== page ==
Reality Studies
Urgent Futures with Jesse Damiani
Idris Brewster: Why AR Matters

Idris Brewster: Why AR Matters

🎙️ In the latest episode of the URGENT FUTURES, Jesse sits down with Idris Brewster to discuss the reality- and history-crafting properties of augmented reality.

Welcome to the Urgent Futures podcast, the show that finds signal in the noise. Each week, I sit down with leading thinkers whose research, concepts, and questions clarify the chaos, from culture to the cosmos.

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My guest today is Idris Brewster.

Idris Brewster is a Brooklyn-born artist and creative technologist who disrupts traditional narratives through spatial experiences. Idris’s work explores the liminal space between the historical archive, public space, and technology. Idris is the Executive Director of Kinfolk Foundation, an augmented reality archive that puts the power of monument making and historical preservation into the hands of Black and Brown communities. Idris has received several awards and recognitions for his work, including Forbes 30 under 30, Sundance Film Festival, Tribeca Film Festival, New Museum, Eyebeam, and the Museum of Modern Art.

The Apple Vision Pro has everyone talking about spatial computing again, but as I’ve said in the past and continue to believe after a decade in the industry: XR adoption is a question of culture. Cultural norms will ultimately determine if and how spatial computing becomes a reality.

I’m not even saying we should necessarily be advocating for spatial computing to be adopted at mass scale—my opinions on that continue to evolve. But what I know for certain is that the only way I believe we’ll see positive outcomes is by using the tools for different ends than data harvesting and advertising; using the tools in unexpected ways, in ways that are unique to them.

To that end, Idris is doing urgent work through Kinfolk. One of AR’s unique affordances is its ability to activate specific real-world sites. In Kinfolk’s case, those activations are about revealing erased histories, deepening context to space. And those new understandings don’t leave you when you put the phone down. This is something that came up in an earlier episode of Urgent Futures with Asad J. Malik, and it’s something I’ve learned firsthand through working with Nancy Baker Cahill on AR public art projects like Battlegrounds (2019).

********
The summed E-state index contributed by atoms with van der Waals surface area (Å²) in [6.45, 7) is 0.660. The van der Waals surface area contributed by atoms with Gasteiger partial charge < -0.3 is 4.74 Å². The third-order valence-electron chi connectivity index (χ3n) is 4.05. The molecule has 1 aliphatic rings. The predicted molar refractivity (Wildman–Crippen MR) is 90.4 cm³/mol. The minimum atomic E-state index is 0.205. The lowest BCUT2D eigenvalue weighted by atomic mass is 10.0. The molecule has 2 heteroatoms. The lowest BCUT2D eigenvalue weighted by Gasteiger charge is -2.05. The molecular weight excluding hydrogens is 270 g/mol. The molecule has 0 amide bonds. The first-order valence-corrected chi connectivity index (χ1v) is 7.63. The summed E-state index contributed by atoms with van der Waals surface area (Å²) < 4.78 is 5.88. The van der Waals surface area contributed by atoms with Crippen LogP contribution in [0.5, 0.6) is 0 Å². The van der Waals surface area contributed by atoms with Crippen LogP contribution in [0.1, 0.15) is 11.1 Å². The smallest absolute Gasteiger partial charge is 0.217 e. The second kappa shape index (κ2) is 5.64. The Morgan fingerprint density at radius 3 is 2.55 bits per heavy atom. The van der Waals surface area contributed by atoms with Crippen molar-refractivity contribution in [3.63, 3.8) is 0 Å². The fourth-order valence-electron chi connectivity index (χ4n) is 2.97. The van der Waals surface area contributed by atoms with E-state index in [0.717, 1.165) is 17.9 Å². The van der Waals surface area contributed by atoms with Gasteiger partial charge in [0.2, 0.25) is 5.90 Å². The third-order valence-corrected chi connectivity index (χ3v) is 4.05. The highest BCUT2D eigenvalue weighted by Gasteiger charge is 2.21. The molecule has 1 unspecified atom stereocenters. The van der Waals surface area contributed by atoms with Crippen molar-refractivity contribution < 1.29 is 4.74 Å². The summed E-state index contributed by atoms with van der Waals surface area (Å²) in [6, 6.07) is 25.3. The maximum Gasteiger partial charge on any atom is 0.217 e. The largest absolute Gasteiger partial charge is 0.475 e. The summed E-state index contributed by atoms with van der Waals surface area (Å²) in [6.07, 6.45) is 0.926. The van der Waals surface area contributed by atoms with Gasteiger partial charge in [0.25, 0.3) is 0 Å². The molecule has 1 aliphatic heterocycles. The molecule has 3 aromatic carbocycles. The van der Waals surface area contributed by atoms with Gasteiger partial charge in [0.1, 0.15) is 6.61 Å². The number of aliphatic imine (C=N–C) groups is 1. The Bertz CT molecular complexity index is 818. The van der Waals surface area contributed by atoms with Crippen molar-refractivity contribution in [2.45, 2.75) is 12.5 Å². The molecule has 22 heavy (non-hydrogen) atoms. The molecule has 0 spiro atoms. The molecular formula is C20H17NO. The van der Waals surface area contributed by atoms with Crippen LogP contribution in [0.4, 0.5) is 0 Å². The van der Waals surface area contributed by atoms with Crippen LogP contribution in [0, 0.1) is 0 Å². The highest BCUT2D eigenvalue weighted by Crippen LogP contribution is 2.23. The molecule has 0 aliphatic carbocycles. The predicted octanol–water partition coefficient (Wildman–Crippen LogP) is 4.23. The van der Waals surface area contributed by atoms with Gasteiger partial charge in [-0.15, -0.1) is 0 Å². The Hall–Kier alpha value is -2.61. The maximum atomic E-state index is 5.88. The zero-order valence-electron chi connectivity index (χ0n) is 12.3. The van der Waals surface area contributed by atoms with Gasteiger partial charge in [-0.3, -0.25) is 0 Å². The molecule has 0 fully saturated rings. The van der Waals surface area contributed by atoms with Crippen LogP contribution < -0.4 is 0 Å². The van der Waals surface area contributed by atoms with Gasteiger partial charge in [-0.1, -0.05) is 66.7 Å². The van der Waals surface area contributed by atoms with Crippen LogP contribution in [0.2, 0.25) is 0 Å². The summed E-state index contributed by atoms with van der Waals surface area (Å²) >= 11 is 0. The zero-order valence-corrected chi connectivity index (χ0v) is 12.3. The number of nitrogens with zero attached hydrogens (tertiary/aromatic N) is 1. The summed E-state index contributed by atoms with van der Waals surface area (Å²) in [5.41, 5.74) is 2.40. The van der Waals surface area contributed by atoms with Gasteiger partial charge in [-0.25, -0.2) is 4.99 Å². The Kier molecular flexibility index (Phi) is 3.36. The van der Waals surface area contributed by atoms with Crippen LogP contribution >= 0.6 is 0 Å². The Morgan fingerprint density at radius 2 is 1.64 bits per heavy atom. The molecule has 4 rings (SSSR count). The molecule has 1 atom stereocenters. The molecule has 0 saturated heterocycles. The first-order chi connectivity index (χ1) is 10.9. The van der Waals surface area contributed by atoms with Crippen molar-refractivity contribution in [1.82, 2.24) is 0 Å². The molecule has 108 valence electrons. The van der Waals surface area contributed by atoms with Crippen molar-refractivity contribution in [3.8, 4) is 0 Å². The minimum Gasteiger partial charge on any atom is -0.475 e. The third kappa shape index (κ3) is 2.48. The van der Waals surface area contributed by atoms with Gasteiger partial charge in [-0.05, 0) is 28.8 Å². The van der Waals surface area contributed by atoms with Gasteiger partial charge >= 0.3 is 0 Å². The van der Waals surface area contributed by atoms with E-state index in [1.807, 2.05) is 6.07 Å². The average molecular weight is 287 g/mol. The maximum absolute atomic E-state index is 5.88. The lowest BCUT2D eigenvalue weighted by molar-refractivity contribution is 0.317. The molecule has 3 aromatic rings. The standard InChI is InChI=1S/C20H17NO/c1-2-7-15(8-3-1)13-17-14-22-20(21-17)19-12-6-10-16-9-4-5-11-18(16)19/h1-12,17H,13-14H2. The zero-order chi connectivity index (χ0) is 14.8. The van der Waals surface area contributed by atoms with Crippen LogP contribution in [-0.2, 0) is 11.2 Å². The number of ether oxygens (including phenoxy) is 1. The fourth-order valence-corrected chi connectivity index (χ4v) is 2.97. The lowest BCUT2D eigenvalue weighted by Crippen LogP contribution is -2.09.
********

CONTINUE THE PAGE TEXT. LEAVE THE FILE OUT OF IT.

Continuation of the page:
One of my goals for this show is to square my background as somebody covering and working in technology with my sense that we are in a critical time for developing new systems that will sustain life on earth. Modes of information, communication, and creative expression are part of that picture, and Idris’s work and thinking demonstrates why.

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CREDITS: This podcast is edited and produced by Adam Labrie and me, Jesse Damiani. Adam Labrie also directed, shot, and edited the video version of the podcast, which is available on YouTube. The podcast is presented by Reality Studies. If you appreciate the work I’m doing, please subscribe and share it with someone you think would enjoy it.

Find more episodes of Urgent Futures at: Past conversations include Taylor Lorenz, Asad J. Malik, Lia Halloran & Kip Thorne, Cherie Hu, Eric Czuleger, and more.

Reality Studies
Urgent Futures with Jesse Damiani
Welcome to the Urgent Futures Podcast, the show that brings you TOMORROW'S IDEAS TODAY. Each episode, I sit down with leading thinkers for big idea dialogues that clarify the chaos, from culture to the cosmos. Stick around to hear the research, concepts, and questions that animate their approaches to reality.